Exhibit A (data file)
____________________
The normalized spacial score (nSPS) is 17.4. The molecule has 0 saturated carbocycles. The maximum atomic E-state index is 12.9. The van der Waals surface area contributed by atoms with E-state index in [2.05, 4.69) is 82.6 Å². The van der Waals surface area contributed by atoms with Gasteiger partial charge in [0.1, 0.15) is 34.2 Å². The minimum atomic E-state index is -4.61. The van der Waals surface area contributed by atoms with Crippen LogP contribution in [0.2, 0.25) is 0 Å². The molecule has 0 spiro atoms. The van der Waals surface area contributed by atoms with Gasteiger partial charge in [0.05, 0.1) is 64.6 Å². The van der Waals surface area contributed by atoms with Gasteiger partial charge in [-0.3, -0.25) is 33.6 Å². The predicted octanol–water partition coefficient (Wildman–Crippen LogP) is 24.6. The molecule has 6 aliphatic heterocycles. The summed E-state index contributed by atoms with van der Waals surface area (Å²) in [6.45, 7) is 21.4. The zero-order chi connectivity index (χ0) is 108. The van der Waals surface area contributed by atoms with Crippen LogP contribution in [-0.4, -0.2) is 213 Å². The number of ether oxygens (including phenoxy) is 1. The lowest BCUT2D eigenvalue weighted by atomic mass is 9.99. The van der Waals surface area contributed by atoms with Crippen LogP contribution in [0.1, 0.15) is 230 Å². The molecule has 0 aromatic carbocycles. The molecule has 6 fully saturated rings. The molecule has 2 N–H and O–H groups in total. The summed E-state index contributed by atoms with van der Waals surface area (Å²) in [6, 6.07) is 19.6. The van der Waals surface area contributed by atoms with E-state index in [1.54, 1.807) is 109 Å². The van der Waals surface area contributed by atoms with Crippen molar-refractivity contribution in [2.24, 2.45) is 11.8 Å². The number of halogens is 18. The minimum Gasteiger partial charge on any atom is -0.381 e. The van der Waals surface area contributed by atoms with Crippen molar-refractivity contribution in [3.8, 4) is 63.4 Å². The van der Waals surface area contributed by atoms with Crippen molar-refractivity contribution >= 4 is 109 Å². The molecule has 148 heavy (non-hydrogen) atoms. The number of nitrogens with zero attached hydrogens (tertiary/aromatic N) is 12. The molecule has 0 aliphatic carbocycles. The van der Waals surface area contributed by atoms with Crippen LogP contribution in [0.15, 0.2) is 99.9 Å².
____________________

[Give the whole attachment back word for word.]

The normalized spacial score (nSPS) is 17.4. The molecule has 0 saturated carbocycles. The maximum atomic E-state index is 12.9. The van der Waals surface area contributed by atoms with E-state index in [2.05, 4.69) is 82.6 Å². The van der Waals surface area contributed by atoms with Gasteiger partial charge in [0.1, 0.15) is 34.2 Å². The minimum atomic E-state index is -4.61. The van der Waals surface area contributed by atoms with Crippen LogP contribution in [0.2, 0.25) is 0 Å². The molecule has 0 spiro atoms. The van der Waals surface area contributed by atoms with Gasteiger partial charge in [0.05, 0.1) is 64.6 Å². The van der Waals surface area contributed by atoms with Gasteiger partial charge in [-0.3, -0.25) is 33.6 Å². The predicted octanol–water partition coefficient (Wildman–Crippen LogP) is 24.6. The molecule has 6 aliphatic heterocycles. The summed E-state index contributed by atoms with van der Waals surface area (Å²) in [6.45, 7) is 21.4. The zero-order chi connectivity index (χ0) is 108. The van der Waals surface area contributed by atoms with Crippen LogP contribution in [-0.4, -0.2) is 213 Å². The number of ether oxygens (including phenoxy) is 1. The lowest BCUT2D eigenvalue weighted by atomic mass is 9.99. The van der Waals surface area contributed by atoms with Crippen LogP contribution in [0.1, 0.15) is 230 Å². The molecule has 0 aromatic carbocycles. The molecule has 6 fully saturated rings. The molecule has 2 N–H and O–H groups in total. The summed E-state index contributed by atoms with van der Waals surface area (Å²) in [6, 6.07) is 19.6. The van der Waals surface area contributed by atoms with E-state index in [1.54, 1.807) is 109 Å². The van der Waals surface area contributed by atoms with Crippen molar-refractivity contribution in [2.24, 2.45) is 11.8 Å². The number of halogens is 18. The minimum Gasteiger partial charge on any atom is -0.381 e. The van der Waals surface area contributed by atoms with Crippen molar-refractivity contribution in [3.8, 4) is 63.4 Å². The van der Waals surface area contributed by atoms with Crippen molar-refractivity contribution >= 4 is 109 Å². The molecule has 148 heavy (non-hydrogen) atoms. The number of nitrogens with zero attached hydrogens (tertiary/aromatic N) is 12. The molecule has 0 aliphatic carbocycles. The van der Waals surface area contributed by atoms with Crippen LogP contribution in [0.15, 0.2) is 99.9 Å².